On his return to Europe he made an appeal at a general meeting held in Hamburg for volunteers to work in Palestine. J. H. Krum, a German Adventist from the United States, responded, and with his wife went to Jaffa (biblical Joppa) in the same year and conducted colporteur work among the German colonists. Toward the end of 1899, F. Horner, a male nursing graduate of the Basel Sanitarium, went to Jaffa and opened treatment rooms there. A few months afterwards Miss Hausmann, a nurse, who later married Horner, joined him in the medical work. According to a report that appeared in the Review and Herald of Nov. 26, 1901 (78:771), in the preceding twelve months these nurses had given 1,260 treatments. By 1901 Krum had moved to Jerusalem and had begun medical work there in the Old City, joined by S. Jespersson and his wife, from Basel.

While on a visit to Palestine in 1904, L. R. Conradi, then director of  the European work, baptized three Jewish people in Jaffa about the end of  February and organized the Jaffa-Jerusalem congregation (Review and Herald 81:12, July 21, 1904), composed largely of workers’ families and German Jews. Four years later the total membership was about twenty.

In 1908 the medical institution in Jerusalem reported that Europeans, Arabs and Jews were seeking remedial treatments there.  In 1911 a tent meeting was held in a German colony that had been established on Mount Carmel.

  • Interruption by World War I

In 1914, at the outbreak of World War I, several German workers (among them W. K. Ising) in Syria and Palestine were either interned, or forced to leave the field. Henry Erzberger, Superintendent of the Syrian Field from 1913 to 1917, who was a Swiss citizen, continued to live for a time in Jerusalem.

Re-establishment of the Work 

Little is known about the development of the work from 1918 until 1929, when Ising returned to Beirut (in  Lebanon) and took charge of the work in Palestine. In 1929 the medical institution in Jerusalem, confiscated by the Turks in the course of World War I, was re-established by Bror Farnstrom and his wife, both physical therapists trained in the Skodsborg Sanitarium in Denmark.

They found a sign  “Wasserbehandlungen” (water treatments), a small electric apparatus, and a book of statistics left over from the pre-1914 institution. They opened in rented quarters in a house outside the Damascus Gate. They remodeled the interior of the house to fit it for use, but the facilities were meager. The housing and facilities were not as good as before, but the situation improved considerably when in 1934 the treatment rooms were moved into a building erected by the Field on a site acquired in 1930 near the YMCA building, west of the walled city, and hence also in what is now Israel.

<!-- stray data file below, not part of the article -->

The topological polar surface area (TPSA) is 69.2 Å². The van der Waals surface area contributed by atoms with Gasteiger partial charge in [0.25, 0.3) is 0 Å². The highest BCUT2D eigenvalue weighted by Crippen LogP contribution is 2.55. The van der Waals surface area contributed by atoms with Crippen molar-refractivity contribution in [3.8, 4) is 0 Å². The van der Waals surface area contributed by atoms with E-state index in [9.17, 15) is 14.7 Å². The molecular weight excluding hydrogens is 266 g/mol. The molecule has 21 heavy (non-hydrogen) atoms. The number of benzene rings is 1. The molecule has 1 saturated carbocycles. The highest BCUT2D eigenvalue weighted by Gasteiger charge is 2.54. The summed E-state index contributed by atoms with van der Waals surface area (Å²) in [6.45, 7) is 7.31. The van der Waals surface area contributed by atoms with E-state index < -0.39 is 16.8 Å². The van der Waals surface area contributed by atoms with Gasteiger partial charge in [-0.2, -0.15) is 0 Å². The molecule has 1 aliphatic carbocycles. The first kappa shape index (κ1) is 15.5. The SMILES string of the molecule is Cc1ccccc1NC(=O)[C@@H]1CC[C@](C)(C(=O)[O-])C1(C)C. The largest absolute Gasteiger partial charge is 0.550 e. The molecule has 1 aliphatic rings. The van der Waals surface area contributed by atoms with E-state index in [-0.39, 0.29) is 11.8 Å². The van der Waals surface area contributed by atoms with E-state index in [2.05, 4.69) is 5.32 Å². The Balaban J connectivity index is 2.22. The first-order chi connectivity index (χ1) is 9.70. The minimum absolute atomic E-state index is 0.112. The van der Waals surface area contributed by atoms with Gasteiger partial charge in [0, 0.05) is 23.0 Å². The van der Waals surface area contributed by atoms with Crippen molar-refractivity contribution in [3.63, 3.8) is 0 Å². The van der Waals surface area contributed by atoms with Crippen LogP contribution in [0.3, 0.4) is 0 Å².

The building, containing apartments, a meeting hall, and a basement for treatment rooms, was officially dedicated on April 19, 1935. A workers’ meeting was held on that occasion, attended by 35 people and other workers from the Middle East countries.

About 1934 the headquarters of the Arabic Union Field, which had been in Beirut, Lebanon, were transferred to Haifa. At Haifa another institute for massage, hydrotherapy, and electric treatments was established, and operated by two nurses, Alfred Piorr and his wife.

Along with the medical work, Erich Schubert conducted evangelistic campaigns.  In 1935 the first thorough house-to-house canvassing with Adventist books was conducted by a colporteur named Hamed Abeid, a national of the country who had accepted the Adventist faith while in Cuba and had returned to Palestine. In the course of the 10 weeks that it took him to cover Jerusalem he sold 700 books in different languages, one third of them religious. He sold many copies of the book Health and Longevity, by Dr. A. C. Selmon.

In 1936 an interesting reference to Seventh-day Adventists in Jerusalem was made in a meeting of a standing committee of the British House of Commons. In the official report of the proceedings of March 24, 1936, it is stated that “in Jerusalem they are well established and well known for their works of charity, and are held in deservedly high repute.”

  • World War II and After

When World War II broke out the situation in the Middle East became difficult for the Adventist congregation. Afterwards, when the British mandate lapsed and Israel became an independent state in 1948, the community lost most of its Arab members. Some continued to worship in Jordanian occupied East Jerusalem, others moved to Arab or other countries. A few Jewish Adventists remained.

Advent-House 1940

Advent-House 1940

For the next several years the number of Jewish Adventists in Israel increased gradually, mostly through the immigration of Adventist refugees of Jewish Adventists from Bulgaria and Shanghai. All through this period the Farnstroms remained in charge. When they left in 1952 for the Adventist hospital in Karachi, Pakistan, there were about twelve members in Israel.

In 1950, on the occasion of a visit by a Jewish Adventist minister from Europe, a general meeting of all members was convened in Jerusalem for the purpose of reorganizing the congregation and celebrating the Lord’s Supper. Many of the members could not understand each other. Having come from various countries they did not have a common language, so it was necessary to use interpreters during services. On the occasion of a visit by E. E. Roenfelt in 1951 translations were made into Russian, Bulgarian, German, and Hebrew.

This territory was part of the Central European Division until its subdivision into Sections I and II in 1935, when it was assigned to Section II, with headquarters in Basel, Switzerland. In 1937 the headquarters were moved to Washington D.C. In 1938 the Field was placed directly under the administration of the General Conference, where it remained until the organization of the Middle East Division in 1951.

Because of restrictions on travel to and from Arab and Muslim countries, a change became necessary. In 1955 the Israel Field was incorporated into the Euro-Africa Division. Since the Arab-Israeli War of 1967 (the Six-Day War), the Center in East Jerusalem has been attached to the Israel Field. As the result of a further realignment of territories at the time of the 1985 General Conference session, the Israel Field became part of the territory of the Trans European Division in 1986. At this time, the Center in East Jerusalem was remodeled and is now the much appreciated Jerusalem Study Center.